Waldman looked at all those scandals which truly dishonest politicians such as Darrel Issa are wasting tax-payers money with faux investigations on. (I am linking to this in case anyone doubts that this attitude really comes from the Republican Party, and not just the clowns in the right wing media who are making these bogus claims.) Waldman looked at Solyndra, Fast and Furious, Benghazi, the IRS, and aggressive leak investigations. In each case, the conservative claims have not held up. He concluded:
So what can we conclude from all this? There are three possible explanations for the lack of a major scandal in the Obama administration. The first is that something truly horrific has gone on, but as of yet it hasn’t been discovered. The second is that the scandals we know about haven’t been fully investigated, and will eventually yield more wrongdoing than we currently understand. And the third is that the administration has not, in fact, committed any horrible crimes. Which seems most likely?
That isn’t to say that they haven’t made plenty of mistakes, because they have. And there are three years left in Obama’s term, so you never know—maybe someone will discover that he’s having an affair with Jennifer Lawrence, or that Valerie Jarrett is a mole for the Yakuza, or that those FEMA concentration camps are real. But there’s also the chance that he’ll end his term without any major scandal, which would be quite something.
A final note: The question of whether we should think of NSA spying as a scandal in these terms is a complicated one that I’m going to have to leave for another day.
And he didn’t even mention the widely held conservative belief of a conspiracy to pass off a foreign-born Muslim Socialist as an American citizen. Claims of an affair with Jennifer Lawrence from the right are not that far-fetched in light of this. As for NSA spying, I think this falls in the category of policies we disagree with, but not a political scandal.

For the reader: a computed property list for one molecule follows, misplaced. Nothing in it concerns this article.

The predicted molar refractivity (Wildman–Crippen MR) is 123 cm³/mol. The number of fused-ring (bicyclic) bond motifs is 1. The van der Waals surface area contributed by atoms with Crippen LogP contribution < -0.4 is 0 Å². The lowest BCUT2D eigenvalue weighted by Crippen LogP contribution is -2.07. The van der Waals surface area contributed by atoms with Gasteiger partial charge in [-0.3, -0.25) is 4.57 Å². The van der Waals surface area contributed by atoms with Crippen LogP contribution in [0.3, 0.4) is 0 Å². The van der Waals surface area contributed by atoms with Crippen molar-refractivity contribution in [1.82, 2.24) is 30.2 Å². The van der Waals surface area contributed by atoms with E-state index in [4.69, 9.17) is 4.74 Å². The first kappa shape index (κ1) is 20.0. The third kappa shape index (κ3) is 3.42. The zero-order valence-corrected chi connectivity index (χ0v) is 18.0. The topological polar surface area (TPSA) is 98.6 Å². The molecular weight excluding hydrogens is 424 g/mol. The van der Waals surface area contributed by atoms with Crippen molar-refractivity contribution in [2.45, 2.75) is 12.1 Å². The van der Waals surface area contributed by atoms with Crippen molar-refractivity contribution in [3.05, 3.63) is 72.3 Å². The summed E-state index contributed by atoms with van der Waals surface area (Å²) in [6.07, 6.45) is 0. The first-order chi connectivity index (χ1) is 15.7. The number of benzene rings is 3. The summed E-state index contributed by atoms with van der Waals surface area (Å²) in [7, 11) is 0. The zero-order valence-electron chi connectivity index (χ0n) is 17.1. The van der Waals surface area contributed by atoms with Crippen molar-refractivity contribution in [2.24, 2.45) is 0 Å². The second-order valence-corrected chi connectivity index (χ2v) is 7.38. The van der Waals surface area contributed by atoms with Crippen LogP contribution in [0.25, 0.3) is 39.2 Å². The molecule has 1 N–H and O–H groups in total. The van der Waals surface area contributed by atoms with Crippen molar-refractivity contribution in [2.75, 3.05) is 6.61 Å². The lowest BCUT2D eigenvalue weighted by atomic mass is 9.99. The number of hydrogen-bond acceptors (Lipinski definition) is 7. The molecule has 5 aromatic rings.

Regarding the lack of scandal in the Obama administration, the simple explanation might be what Andrew Sullivan previously suggested–that he is not corrupt. I suspect that the explanation might also come down to a difference in how different people see government and where they have come from. Scandals may have become more prevalent in Republican administrations because many on the right oppose the American system of government and do not see it as a force which can be used for good. To them, government is evil and they see nothing wrong for using it for their own ends when in power. In contrast Obama sees the actual functions of government as something worthy of pursuing as an end in itself. Many top government leaders come from positions of wealth and power and seek to increase this as much as possible. Even top positions in government are not necessarily enough for their lust for power. For a former community organizer and someone who not long ago was no more powerful than a member of the Illinois State Senate, the presidency is enough.
This is all quite frustrating for those on the right who seek to attack Obama as corrupt, forcing them to make up a long list of fallacious attacks.